The Coalition’s Last Stand

Black RodDennis Skinner summed up the country’s mood when he declared the recent Queen’s speech to be the “Coalition’s last stand.” The Government set out their agenda for the next 12 months leading up to the general election. It was a missed opportunity, lacking the ideas, policy and ambition that is required to meet the challenges we face, neither did it address the clear concerns and disconnect that was present during the local and European election.

We must face facts, our politics is broken when people no longer believe voting can make a difference to their lives. We needed a Queen’s Speech that set a new direction and offered hope but instead there was no policy to tackle the cost of living crisis, make work pay, or rebalancing the economy to allow every to share the benefits of growth. Unfortunately, we got more of the same from a rudderless Government who are planning when it is best to break up the Coalition in order to maximise their electoral chances.

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Cable still doesn’t get the extent of corporate greed

Vince Cable, to give him credit, is the one member of the Cabinet who is seriously concerned about pay extremism in the boardroom. The rest are seriously in favour of it. But the measures he has so far put in place, albeit harried at every turn by the Tory Right, will achieve little.

He has given shareholders a binding vote at least once every 3 years on executive pay policy, and that each CEO’s remuneration package should be published as a single total. He has now written to the chairmen of remuneration committees of Britain’s FTSE-100 companies insisting they do more to curb top pay, and if they do not, then with indeterminate menace their ‘business’ licence to operate’ could be undermined. What the latter threat actually amounts to is anybody’s guess. Continue reading

What should bankers be paid?

As bankers’ pay + bonuses + long-term incentive schemes + share options + pension largesse begins to head north again as though the biggest financial/economic crash caused by them hadn’t happened and as City bonuses rise above £4bn this year, what does the public believe that bankers should be paid? Remarkably, nobody seems to have asked them. Certainly not the government which is far more concerned whether unemployed persons on job seekers allowance deserve their £71 a week ‘handout’.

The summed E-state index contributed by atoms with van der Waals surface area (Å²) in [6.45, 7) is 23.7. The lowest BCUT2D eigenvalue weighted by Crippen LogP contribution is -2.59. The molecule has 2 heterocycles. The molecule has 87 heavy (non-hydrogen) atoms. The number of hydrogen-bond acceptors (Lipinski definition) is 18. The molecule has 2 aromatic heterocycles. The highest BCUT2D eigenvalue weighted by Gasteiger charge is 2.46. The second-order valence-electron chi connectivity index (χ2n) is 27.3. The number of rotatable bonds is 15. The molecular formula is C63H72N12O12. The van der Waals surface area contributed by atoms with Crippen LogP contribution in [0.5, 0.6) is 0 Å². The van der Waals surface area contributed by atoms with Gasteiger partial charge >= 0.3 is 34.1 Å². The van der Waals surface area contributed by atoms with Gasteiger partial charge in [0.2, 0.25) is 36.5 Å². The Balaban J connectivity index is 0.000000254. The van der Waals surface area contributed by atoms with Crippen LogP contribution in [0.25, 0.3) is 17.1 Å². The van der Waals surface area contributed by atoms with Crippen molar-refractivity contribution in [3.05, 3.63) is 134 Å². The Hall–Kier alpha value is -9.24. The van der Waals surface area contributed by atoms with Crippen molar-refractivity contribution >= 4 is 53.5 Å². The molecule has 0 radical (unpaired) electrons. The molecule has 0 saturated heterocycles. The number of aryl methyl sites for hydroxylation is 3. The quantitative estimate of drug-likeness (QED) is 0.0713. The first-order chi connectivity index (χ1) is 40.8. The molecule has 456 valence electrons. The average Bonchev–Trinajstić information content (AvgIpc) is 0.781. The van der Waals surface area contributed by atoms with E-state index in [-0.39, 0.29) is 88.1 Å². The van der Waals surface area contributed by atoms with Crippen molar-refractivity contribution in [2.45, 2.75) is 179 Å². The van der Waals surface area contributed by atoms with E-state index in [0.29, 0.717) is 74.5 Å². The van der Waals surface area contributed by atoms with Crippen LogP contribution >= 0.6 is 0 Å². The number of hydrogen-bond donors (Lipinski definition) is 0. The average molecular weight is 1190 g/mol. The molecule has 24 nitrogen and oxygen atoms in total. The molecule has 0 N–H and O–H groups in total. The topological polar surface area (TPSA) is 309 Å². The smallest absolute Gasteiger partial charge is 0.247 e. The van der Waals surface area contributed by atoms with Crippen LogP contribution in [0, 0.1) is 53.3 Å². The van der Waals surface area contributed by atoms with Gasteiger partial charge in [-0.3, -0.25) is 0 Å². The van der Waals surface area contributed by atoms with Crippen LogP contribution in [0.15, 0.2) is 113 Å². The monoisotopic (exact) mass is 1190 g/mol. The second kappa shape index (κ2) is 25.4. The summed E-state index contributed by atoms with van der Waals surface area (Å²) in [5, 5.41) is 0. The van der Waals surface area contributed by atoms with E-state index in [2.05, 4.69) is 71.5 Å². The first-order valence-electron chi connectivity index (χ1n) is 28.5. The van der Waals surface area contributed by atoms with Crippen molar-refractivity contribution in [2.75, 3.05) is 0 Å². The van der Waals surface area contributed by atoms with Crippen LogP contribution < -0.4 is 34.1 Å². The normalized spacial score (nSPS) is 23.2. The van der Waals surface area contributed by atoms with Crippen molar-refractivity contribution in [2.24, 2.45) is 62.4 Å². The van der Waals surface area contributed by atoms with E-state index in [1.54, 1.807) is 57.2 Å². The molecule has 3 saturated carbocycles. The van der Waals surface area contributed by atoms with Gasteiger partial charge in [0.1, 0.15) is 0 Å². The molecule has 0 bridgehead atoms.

It might come as some surprise to members of the public – and perhaps even to ministers – that there were 2,436 bankers in the City in 2011 paid a minimum of €1 million a year, that is a minimum of £16,025 a week, or to put it another way at least 271 times what someone on job seekers allowance gets. Of course a banker should be paid more than someone who is jobless, but 225 times? Or in the case of the top banking elite 1,000 times more? Continue reading

Top pay for those who decide the pay of the top paid

In Britain last year, pay rose on average by 1.9%, says Income Data Services. That is of course, in real terms, not a rise at all, but a pay cut of 0.7%. The pay of the bosses of Britain’s top companies which employ a very large number of us, the Chairmen of FTSE 100 companies, went up by very much more — 6%. No surprises there.

And why did those experienced “independent” directors who protect the interest of those FTSE companies’ shareholders (including our own pension funds and insurers) allow their bosses’ pay to rise by so much more? Could it be, perhaps, because their own pay (that of the senior independent directors of the FTSE 100) rose by 10%. But it gets worse Continue reading

Tough on benefits,velvet soft on top pay & tax avoidance

So Danny Alexander, Chief Secretary to the Treasury, cheers us up today by telling us that if a quarter of the annual tax receipts foregone through either avoidance, evasion or uncollected debt were actually levied, it could cut income tax by 2p in the £ (roughly £10bn). It would have been better if he’d said it would then not be necessary for Cameron in his speech today to propose robbing and harassing those who genuinely need benefits for which they have contributed via national insurance contributions and which he has no contractual authority to renege on. Continue reading